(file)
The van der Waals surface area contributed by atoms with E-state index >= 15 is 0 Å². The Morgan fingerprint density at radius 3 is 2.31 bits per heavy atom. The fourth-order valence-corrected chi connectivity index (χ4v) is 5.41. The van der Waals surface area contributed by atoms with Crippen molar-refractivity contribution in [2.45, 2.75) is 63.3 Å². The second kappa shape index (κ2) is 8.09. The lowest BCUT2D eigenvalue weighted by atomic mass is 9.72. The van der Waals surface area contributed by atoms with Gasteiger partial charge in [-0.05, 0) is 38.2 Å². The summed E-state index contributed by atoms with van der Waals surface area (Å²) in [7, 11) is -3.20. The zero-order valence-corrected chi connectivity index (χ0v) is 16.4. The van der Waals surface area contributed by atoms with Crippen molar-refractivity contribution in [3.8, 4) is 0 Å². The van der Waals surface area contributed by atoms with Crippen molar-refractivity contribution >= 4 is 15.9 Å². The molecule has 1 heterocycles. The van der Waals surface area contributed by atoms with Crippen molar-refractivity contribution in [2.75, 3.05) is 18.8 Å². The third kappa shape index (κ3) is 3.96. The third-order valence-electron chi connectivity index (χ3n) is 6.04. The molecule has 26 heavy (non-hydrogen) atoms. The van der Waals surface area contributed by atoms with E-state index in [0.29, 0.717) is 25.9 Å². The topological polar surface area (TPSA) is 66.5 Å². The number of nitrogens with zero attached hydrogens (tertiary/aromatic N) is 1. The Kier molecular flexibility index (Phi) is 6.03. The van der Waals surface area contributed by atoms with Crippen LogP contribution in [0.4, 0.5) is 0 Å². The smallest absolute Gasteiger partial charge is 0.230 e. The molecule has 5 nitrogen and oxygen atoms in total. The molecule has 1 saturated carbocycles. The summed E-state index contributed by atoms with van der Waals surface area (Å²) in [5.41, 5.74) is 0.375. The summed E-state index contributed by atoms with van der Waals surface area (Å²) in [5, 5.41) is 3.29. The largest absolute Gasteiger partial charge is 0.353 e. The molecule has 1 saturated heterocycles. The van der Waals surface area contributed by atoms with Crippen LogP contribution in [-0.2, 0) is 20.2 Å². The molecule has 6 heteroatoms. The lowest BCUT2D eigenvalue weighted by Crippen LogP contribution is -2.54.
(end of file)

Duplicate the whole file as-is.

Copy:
The van der Waals surface area contributed by atoms with E-state index >= 15 is 0 Å². The Morgan fingerprint density at radius 3 is 2.31 bits per heavy atom. The fourth-order valence-corrected chi connectivity index (χ4v) is 5.41. The van der Waals surface area contributed by atoms with Crippen molar-refractivity contribution in [2.45, 2.75) is 63.3 Å². The second kappa shape index (κ2) is 8.09. The lowest BCUT2D eigenvalue weighted by atomic mass is 9.72. The van der Waals surface area contributed by atoms with Gasteiger partial charge in [-0.05, 0) is 38.2 Å². The summed E-state index contributed by atoms with van der Waals surface area (Å²) in [7, 11) is -3.20. The zero-order valence-corrected chi connectivity index (χ0v) is 16.4. The van der Waals surface area contributed by atoms with Crippen molar-refractivity contribution in [3.8, 4) is 0 Å². The van der Waals surface area contributed by atoms with Crippen molar-refractivity contribution >= 4 is 15.9 Å². The molecule has 1 heterocycles. The van der Waals surface area contributed by atoms with Crippen molar-refractivity contribution in [2.75, 3.05) is 18.8 Å². The third kappa shape index (κ3) is 3.96. The third-order valence-electron chi connectivity index (χ3n) is 6.04. The molecule has 26 heavy (non-hydrogen) atoms. The van der Waals surface area contributed by atoms with E-state index in [0.29, 0.717) is 25.9 Å². The topological polar surface area (TPSA) is 66.5 Å². The number of nitrogens with zero attached hydrogens (tertiary/aromatic N) is 1. The Kier molecular flexibility index (Phi) is 6.03. The van der Waals surface area contributed by atoms with Crippen LogP contribution in [0.4, 0.5) is 0 Å². The smallest absolute Gasteiger partial charge is 0.230 e. The molecule has 5 nitrogen and oxygen atoms in total. The molecule has 1 saturated carbocycles. The summed E-state index contributed by atoms with van der Waals surface area (Å²) in [5.41, 5.74) is 0.375. The summed E-state index contributed by atoms with van der Waals surface area (Å²) in [5, 5.41) is 3.29. The largest absolute Gasteiger partial charge is 0.353 e. The molecule has 1 saturated heterocycles. The van der Waals surface area contributed by atoms with Crippen LogP contribution in [-0.2, 0) is 20.2 Å². The molecule has 6 heteroatoms. The lowest BCUT2D eigenvalue weighted by Crippen LogP contribution is -2.54.